Advice NI, the independent advice charity, has identified serious systemic failures affecting Universal Credit claimants, in particular Employment & Support Allowance (ESA) claimants moving from ESA to Universal Credit (UC), impacting vulnerable sick and disabled people and causing significant financial losses for a significant number of people.
Bob Stronge, Advice NI Chief Executive, said: “Regulation 25 (Regulation 26 in Great Britain) of Universal Credit ‘Claims and Payments’ regulations allows an earlier date of claim up to a maximum of one month before the date a Universal Credit claim is actually made where a claimant could not reasonably have been expected to make their claim earlier due to specific circumstances during that earlier period.
“These provisions are particularly important where someone may have health problems or a disability which could mean they are unable to make the Universal Credit claim in a timely manner.
“This system dehumanises the individual and penalises the family and we were lost in a long line of lost faces and case numbers” – Universal Credit Claimant
“However Advice NI has uncovered that effectively what Universal Credit staff are doing is routinely applying a strict rule that where a claim for Universal Credit is made, the date of claim is the date a claim is received, with no reference to Regulation 25.
“This systemic failure obviously disadvantages claimants who meet the specific circumstances outlined in Regulation 25 who could have an earlier date of claim and so be entitled to more Universal Credit.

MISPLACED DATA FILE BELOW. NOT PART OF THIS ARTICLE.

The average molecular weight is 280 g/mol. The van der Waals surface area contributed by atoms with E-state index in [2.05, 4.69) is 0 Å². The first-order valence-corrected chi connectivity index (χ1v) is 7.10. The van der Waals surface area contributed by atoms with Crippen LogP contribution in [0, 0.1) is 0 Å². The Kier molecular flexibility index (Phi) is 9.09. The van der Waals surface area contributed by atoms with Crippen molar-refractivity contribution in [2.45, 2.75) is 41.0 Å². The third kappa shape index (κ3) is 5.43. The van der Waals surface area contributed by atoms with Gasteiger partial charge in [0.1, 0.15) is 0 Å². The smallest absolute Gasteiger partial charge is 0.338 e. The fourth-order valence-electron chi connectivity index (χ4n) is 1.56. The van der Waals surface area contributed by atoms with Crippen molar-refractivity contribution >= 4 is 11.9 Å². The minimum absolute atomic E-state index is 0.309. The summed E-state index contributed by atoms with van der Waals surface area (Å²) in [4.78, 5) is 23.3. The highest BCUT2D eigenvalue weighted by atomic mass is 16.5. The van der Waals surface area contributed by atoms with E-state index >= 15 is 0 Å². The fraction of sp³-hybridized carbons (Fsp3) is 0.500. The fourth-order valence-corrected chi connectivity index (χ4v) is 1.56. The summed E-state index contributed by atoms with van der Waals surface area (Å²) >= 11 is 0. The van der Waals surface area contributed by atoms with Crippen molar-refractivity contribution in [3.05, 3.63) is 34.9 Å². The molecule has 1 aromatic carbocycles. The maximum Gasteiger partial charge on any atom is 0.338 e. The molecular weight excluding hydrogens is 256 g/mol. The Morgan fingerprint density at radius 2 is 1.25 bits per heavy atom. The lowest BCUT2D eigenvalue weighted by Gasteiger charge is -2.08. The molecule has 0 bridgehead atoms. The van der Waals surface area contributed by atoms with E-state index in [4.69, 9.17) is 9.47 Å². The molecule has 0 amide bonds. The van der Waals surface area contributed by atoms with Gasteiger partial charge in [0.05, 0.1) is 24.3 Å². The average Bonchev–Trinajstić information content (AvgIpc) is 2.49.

“The failure to apply Regulation 25 becomes much more significant when ESA claimants make a claim to Universal Credit. Unless the Universal Credit application is made on the same day that the ESA claim ceases, a ‘gap’ will occur and the Work Capability decision may not be carried across from ESA equating to losses of up to £336.20 per month. This also means that the person may unnecessarily have to go through the entire Work Capability Assessment process again. Other claimants will actually receive zero UC entitlement as a result of not having the Work Capability amount included in their UC assessment and so have their UC case closed.”
Advice NI point to Universal Credit staff not applying Regulation 25 of the UC, PIP, JSA and ESA (Claims and Payments) Regulations (NI) 2016 which allows decision makers to extend the time for claiming Universal Credit and also to ensure there is no ‘gap’ between the ESA – or indeed a Jobseekers Allowance (JSA) claim – and the UC claim by extending by up to one month the time for claiming UC in specific circumstances. In Great Britain the equivalent provision is contained within Regulation 26 of the UC, PIP, JSA, and ESA (Claims and Payments) Regulations 2013.